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Identification and pathogenicity of Fusarium spp. associated with tea wilt in Zhejiang Province, China



Tea is one of the most widely consumed beverages in the world, with significant economic and cultural value. However, tea production faces many challenges due to various biotic and abiotic stresses, among which fungal diseases are particularly devastating.


To understand the identity and pathogenicity of isolates recovered from tea plants with symptoms of wilt, phylogenetic analyses and pathogenicity assays were conducted. Isolates were characterized to the species level by sequencing the ITS, tef-1α, tub2 and rpb2 sequences and morphology. Four Fusarium species were identified: Fusarium fujikuroi, Fusarium solani, Fusarium oxysporum, and Fusarium concentricum. The pathogenicity of the Fusarium isolates was evaluated on 1-year-old tea plants, whereby F. fujikuroi OS3 and OS4 strains were found to be the most virulent on tea.


To the best of our knowledge, this is the first report of tea rot caused by F. fujikuroi in the world. This provides the foundation for the identification and control of wilt disease in tea plants.

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Tea (Camellia sinensis [L.] O. Kuntze) is a prominent plantation crop that belongs to the family Theaceae [1], which is cultivated in subtropical regions across Asia, Africa, and South America. As one of the most widely consumed beverages globally, tea holds significant importance in the global market [2]. In 2022, China was the world’s largest producer of tea, producing 2.8 million tonnes [3], with the majority of tea produced by smallholder farmers, who significantly benefited financially from the tea industry.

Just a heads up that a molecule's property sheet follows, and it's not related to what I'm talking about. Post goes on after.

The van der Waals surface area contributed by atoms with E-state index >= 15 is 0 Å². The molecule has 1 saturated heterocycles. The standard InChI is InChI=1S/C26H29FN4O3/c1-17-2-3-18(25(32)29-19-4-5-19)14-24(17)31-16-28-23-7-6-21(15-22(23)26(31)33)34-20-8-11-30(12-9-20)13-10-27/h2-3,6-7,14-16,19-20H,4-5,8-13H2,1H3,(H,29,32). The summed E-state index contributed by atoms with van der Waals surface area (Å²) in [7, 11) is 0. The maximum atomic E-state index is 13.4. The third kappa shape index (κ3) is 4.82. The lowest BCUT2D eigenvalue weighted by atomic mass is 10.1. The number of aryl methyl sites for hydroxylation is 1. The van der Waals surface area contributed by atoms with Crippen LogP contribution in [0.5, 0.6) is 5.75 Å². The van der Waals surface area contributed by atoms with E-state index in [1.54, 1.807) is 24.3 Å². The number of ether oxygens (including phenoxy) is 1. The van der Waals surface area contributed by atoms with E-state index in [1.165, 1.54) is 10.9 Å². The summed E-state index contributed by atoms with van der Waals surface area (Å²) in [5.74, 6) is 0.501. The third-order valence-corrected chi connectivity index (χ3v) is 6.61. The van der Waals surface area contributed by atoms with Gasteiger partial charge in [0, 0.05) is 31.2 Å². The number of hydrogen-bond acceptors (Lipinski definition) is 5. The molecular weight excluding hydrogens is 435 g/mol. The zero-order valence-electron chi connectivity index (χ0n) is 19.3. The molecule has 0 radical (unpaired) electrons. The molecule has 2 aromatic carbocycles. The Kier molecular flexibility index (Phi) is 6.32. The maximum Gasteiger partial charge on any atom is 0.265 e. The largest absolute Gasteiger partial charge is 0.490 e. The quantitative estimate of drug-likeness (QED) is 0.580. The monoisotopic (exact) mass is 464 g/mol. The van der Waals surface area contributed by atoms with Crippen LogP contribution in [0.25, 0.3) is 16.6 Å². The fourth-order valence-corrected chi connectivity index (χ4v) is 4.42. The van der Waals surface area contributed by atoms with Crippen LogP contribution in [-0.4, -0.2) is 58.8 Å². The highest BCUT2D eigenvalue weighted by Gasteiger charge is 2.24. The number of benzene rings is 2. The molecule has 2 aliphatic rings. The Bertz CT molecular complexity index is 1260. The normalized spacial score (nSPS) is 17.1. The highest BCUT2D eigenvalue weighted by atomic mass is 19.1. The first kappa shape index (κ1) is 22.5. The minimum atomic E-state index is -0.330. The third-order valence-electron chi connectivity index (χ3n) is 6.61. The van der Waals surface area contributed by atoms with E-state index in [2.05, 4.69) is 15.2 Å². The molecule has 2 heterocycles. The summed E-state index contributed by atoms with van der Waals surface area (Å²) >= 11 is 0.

Despite its prominence, tea cultivation faces various biotic threats, and fungal diseases are the most serious, as they can cause significant losses in yield and quality. Among these diseases, blister blight, gray blight, brown blight, twig dieback, stem cankers, and root rots are considered to be the most severe [4]. In particular, the genus Fusarium comprises soil-borne fungi known to cause wilt, leaf spot, collar canker, and dieback in tea plants [5, 6]. Fusarium collar canker and dieback are caused by Fusarium solani, which infects the stem and causes cracks, peeling of bark, white mold growth and eventual branch death in China and Sri Lanka [6, 7]. Fusarium proliferatum induces Fusarium leaf spot, characterized by the emergence of brown lesions with yellow halos on tea leaves [5]. Additionally, alongside Fusarium-caused tea root diseases, Poria hypolateritia acts as a fungal pathogen responsible for red root-rot disease, while Phomopsis theae causes Phomopsis (collar) stem canker disease, both posing significant concerns that impact the growth, yield, and quality of tea plants [8, 9]. These diseases can be severely detrimental to tea production, resulting in notable losses in both yield and quality for tea growers. Therefore, effective monitoring and control measures must be implemented to manage Fusarium diseases on tea plants.